Like the VHS tape, CDs, and iPods; 10 years from now the resume might be considered a thing of the past.
We live in present day, and even with the internet, social media, and smartphones; standard operating procedures for applying for a job still require a resume. These everyday norms are why there is great value in having a good resume.
1. Resumes are first impressions
2. Resumes are like prime real-estate, where every pixel counts
Studies from TheLadders show that the average employer only spends about 6 seconds reviewing your resume. It is very important to have a good professional resume that can properly represent your work and educational history, while being able to stand out from the crowd.
The value of a good resume can be expressed simply as the difference between landing the job or not. Not having a good resume means potentially more time out of work, leading to loss of income. Also, with a poor resume it could cause stress and loss of confidence related to rejections from employers.
The Value of the Resume First Impression
What first impression will you express to your hopeful future employer? We’ve all heard there is value to a good first impression when meeting new people, so why not transfer that thought to your resume? Think about it, your resume is your first impression to the business you are applying.
Research shows that people make judgement about confidence, trustworthiness, and likability based on the first few seconds of interactions, either in person or via electronic form.
Furthermore, the good first impression you bring from your well written resume may transfer over into the interview. First impressions have been known to skew people’s perceptions, leading to over-inflation of positive traits while blocking out negative traits. This natural occurrence could be the edge to help you better land that job!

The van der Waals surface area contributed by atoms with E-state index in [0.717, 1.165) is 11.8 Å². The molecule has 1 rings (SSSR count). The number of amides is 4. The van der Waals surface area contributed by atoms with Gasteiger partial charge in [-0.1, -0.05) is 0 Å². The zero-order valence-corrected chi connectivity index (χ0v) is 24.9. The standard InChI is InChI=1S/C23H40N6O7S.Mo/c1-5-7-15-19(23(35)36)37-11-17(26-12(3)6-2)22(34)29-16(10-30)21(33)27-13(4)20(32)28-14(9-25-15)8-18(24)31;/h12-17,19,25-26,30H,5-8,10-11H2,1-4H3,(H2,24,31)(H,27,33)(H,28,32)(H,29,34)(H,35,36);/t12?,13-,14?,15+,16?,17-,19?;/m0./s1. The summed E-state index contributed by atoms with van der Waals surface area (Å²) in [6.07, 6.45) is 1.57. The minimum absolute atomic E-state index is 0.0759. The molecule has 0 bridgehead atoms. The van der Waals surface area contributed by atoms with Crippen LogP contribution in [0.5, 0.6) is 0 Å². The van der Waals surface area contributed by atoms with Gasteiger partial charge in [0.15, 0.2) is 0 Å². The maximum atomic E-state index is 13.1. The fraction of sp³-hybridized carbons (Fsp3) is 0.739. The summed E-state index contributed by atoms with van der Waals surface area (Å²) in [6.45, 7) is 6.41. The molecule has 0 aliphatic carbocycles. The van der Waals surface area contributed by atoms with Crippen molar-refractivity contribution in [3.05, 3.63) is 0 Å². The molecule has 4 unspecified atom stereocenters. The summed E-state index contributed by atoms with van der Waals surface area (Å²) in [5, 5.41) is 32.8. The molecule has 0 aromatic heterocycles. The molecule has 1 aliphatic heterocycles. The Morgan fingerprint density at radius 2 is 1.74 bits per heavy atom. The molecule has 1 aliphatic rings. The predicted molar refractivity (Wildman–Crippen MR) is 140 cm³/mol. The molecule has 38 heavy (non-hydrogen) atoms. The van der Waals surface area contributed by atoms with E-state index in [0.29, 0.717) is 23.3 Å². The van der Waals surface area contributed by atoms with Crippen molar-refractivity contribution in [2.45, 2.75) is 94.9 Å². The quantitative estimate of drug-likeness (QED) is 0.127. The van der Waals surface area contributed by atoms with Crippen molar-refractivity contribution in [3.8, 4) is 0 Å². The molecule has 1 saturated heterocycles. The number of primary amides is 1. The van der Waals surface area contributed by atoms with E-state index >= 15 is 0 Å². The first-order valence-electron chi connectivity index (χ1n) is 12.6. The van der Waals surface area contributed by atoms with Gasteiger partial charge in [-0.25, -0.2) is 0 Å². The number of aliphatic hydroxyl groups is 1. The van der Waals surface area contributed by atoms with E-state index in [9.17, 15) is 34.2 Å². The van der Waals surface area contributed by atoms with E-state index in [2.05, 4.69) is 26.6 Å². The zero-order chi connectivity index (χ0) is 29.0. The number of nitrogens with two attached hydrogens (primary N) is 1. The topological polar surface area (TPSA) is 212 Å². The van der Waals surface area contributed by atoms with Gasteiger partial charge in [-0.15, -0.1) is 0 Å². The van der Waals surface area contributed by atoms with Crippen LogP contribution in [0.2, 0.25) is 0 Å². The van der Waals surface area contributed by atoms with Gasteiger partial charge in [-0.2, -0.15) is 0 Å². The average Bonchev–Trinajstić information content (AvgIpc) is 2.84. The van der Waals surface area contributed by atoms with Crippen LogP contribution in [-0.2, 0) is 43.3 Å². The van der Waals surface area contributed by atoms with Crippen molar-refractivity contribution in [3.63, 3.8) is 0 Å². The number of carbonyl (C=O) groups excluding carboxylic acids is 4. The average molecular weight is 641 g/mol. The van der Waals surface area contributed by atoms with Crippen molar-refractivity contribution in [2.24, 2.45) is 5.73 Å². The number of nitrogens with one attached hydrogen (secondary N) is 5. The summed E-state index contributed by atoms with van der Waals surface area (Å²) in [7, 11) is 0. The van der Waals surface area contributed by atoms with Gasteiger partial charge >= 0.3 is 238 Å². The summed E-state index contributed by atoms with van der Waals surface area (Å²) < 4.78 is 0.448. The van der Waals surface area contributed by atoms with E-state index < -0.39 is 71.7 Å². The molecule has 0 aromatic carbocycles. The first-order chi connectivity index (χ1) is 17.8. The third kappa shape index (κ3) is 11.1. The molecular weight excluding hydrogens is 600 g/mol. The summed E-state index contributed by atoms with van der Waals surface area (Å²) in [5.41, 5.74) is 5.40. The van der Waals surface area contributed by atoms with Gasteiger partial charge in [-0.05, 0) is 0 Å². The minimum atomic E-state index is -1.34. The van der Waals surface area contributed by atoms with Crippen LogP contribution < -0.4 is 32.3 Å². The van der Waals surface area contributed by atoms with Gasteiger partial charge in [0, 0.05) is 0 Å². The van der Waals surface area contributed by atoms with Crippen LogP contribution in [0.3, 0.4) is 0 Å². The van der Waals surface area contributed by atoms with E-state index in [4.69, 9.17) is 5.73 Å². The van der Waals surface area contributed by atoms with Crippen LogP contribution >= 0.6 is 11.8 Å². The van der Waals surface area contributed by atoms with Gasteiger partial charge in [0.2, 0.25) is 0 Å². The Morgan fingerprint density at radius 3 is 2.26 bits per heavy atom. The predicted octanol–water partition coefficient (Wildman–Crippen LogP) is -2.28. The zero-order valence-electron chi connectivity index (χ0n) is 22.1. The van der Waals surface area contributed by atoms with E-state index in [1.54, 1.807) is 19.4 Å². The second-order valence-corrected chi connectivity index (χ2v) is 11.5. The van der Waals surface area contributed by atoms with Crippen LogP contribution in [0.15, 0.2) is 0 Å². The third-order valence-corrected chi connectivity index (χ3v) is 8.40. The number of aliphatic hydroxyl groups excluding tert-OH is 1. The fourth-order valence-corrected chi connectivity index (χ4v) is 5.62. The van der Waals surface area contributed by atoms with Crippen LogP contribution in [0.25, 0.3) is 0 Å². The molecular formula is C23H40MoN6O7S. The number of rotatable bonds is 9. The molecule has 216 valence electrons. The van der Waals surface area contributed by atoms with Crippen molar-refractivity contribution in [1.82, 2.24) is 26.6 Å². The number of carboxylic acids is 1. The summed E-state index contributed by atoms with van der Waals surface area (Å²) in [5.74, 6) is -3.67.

The Value of each Word on your Resume
So we know we want a resume that expresses confidence and trustworthiness while being likability – well, how do we do that? There are basic formatting structures to follow, you can find those templates online with a google search, I’m going to outline the basic content themes you should express in your resume.
- Executive Summary/ Elevator Pitch – this is a very key aspect to your resume, in that 6 seconds recruiters and employers use to evaluate your resume, they start right here. My suggestion is to craft your elevator pitch out loud to yourself before writing anything out on paper. This way you will know it has a great flow and you can reference that during the interview when they ask you the classic first questions “Tell me a little bit about yourself.”
- Make Achievements Standout – Have an achievement section on the top third of your resume, use related achievements that fit with the job description. something that will catch the readers eye
- Under 10 years experience = under one page; over 10 years = two pages – Aim for clear and concise information.
While our online social media presence is quickly becoming our business profile, in current day life – the value of a good resume is clear. Resumes are your first impression to future potential employers, first impressions that may transfer over to the interview. A well organized resume allows you to showcase your achievements and background within the first few glances.
The value of a resume can be best heard by this phrase: “You’re Hired!”
Also check out our guide on how to get started on LinkedIn
Certified Public Accountant, Masters of Business Administration, Masters of Science in Accounting, Chartered Global Management Accountant, Family Man